Political Ambition: Many Are Called But Few Are Chosen

How unseemly is it that any politician would entertain the notion of abandoning a seat in Congress after only one year of service to run for governor of Maryland? Hopefully, Rep. John Delaney has put that bad idea to rest. Two of the three Democratic candidates for governor are from Montgomery County as it is, and another Montgomery entrant would do nothing but fragment the county’s vote.

But you never know for sure what’s in someone’s mind until the candidate filing deadline, which is Feb. 25. 

It makes me wonder just how committed Delaney is to representing Maryland’s Sixth Congressional District, after spending freely to win the seat. Apparently he’s just beginning to understand how different Maryland looks, once you drive over South Mountain and approach Hagerstown and points west.

It’s unfortunate that self-financed candidates assume they can buy any political office, anywhere. The words “ambition” and “opportunistic” come to mind. A few recent examples:

CEO Carley Fiorena was a high-profile corporate leader at Hewlett-Packard from 1999 to 2005. Despite a previously spotty record as a voter, she developed a new interest in politics after leaving Hewlett-Packard. Propelled by business fame and money, she ran for U.S. Senate against Sen. Barbara Boxer in 2010. Fortunately, Sen. Boxer prevailed.

Scott Brown was an obscure but photogenic Republican member of the mostly Democratic Massachusetts legislature. Following the death of Sen. Ted Kennedy, Brown had the funds to win the vacant U.S. Senate seat in 2010. His brief time in the national spotlight ended three years later when he was defeated by Elizabeth Warren.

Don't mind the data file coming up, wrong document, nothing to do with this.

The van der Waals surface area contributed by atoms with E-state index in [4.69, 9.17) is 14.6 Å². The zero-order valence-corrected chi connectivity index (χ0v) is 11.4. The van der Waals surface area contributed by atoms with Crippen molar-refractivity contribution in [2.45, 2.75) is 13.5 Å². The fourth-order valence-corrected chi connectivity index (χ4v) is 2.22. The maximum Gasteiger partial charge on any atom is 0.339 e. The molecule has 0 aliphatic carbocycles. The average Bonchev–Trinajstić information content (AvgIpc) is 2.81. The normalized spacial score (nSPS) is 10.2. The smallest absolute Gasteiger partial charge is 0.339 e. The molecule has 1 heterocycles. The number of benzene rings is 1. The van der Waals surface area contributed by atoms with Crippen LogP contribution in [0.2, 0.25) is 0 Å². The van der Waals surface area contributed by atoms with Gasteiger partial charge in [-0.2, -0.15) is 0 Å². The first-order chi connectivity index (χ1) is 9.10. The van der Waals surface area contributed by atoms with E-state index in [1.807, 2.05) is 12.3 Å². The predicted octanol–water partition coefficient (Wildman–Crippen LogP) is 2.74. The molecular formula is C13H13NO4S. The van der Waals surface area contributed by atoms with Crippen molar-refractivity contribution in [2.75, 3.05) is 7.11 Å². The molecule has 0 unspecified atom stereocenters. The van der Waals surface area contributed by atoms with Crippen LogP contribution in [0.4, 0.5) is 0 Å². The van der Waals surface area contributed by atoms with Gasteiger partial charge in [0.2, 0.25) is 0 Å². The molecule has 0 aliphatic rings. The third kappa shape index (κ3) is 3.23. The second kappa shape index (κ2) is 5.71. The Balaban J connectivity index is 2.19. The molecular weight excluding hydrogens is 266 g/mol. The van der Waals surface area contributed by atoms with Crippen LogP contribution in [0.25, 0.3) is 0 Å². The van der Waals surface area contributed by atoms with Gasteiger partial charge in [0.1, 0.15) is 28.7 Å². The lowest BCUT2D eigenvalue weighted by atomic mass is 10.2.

Now Brown turns up with a house in neighboring New Hampshire. His name recognition and ability to finance a campaign lead to speculation that he’s considering a Senate bid in N.H., which would be more friendly territory for a Republican than Massachusetts.

And then there’s Alex Mooney, former Republican state senator from Frederick County and former chairman of the Maryland Republican Party. I doubt he has anywhere near the deep pockets of the others mentioned above. But he exhibits the same kind of opportunistic ambition. He recently moved across the Potomac River to run for Congress in West Virginia.

By contrast, a less ambitious and more workmanlike public servant, like Congressman Dutch Ruppersberger, weighed the possibility of running for Maryland governor, but turned his back on the siren call of ambition.

Ruppersberger has significantly deeper experience than any of the three declared Democratic candidates for governor, and he would have been a formidable contender, but he followed his own lights and decided to continue his work in Congress.

— John Hayden

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